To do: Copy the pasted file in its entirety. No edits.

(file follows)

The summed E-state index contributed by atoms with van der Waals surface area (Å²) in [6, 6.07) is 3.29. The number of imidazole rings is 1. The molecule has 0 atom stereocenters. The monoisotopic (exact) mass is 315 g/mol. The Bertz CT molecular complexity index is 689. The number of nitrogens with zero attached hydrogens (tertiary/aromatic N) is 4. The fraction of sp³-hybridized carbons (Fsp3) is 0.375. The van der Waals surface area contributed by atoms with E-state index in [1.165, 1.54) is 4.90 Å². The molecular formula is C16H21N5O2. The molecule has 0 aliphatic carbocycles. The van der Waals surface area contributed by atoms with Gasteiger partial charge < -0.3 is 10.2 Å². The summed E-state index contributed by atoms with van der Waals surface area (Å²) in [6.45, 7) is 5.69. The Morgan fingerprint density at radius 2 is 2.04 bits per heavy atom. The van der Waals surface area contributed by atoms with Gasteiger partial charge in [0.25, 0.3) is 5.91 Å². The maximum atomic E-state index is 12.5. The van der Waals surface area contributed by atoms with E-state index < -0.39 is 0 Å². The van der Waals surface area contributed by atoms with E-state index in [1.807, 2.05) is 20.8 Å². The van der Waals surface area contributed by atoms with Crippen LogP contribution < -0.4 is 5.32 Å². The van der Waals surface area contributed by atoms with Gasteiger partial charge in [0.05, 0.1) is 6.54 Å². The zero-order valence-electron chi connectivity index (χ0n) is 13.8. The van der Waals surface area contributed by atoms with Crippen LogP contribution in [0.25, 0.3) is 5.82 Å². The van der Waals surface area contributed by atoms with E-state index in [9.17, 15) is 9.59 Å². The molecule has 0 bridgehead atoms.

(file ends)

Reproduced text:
The summed E-state index contributed by atoms with van der Waals surface area (Å²) in [6, 6.07) is 3.29. The number of imidazole rings is 1. The molecule has 0 atom stereocenters. The monoisotopic (exact) mass is 315 g/mol. The Bertz CT molecular complexity index is 689. The number of nitrogens with zero attached hydrogens (tertiary/aromatic N) is 4. The fraction of sp³-hybridized carbons (Fsp3) is 0.375. The van der Waals surface area contributed by atoms with E-state index in [1.165, 1.54) is 4.90 Å². The molecular formula is C16H21N5O2. The molecule has 0 aliphatic carbocycles. The van der Waals surface area contributed by atoms with Gasteiger partial charge < -0.3 is 10.2 Å². The summed E-state index contributed by atoms with van der Waals surface area (Å²) in [6.45, 7) is 5.69. The Morgan fingerprint density at radius 2 is 2.04 bits per heavy atom. The van der Waals surface area contributed by atoms with Gasteiger partial charge in [0.25, 0.3) is 5.91 Å². The maximum atomic E-state index is 12.5. The van der Waals surface area contributed by atoms with E-state index < -0.39 is 0 Å². The van der Waals surface area contributed by atoms with E-state index in [1.807, 2.05) is 20.8 Å². The van der Waals surface area contributed by atoms with Crippen LogP contribution < -0.4 is 5.32 Å². The van der Waals surface area contributed by atoms with Gasteiger partial charge in [0.05, 0.1) is 6.54 Å². The zero-order valence-electron chi connectivity index (χ0n) is 13.8. The van der Waals surface area contributed by atoms with Crippen LogP contribution in [0.25, 0.3) is 5.82 Å². The van der Waals surface area contributed by atoms with E-state index in [9.17, 15) is 9.59 Å². The molecule has 0 bridgehead atoms.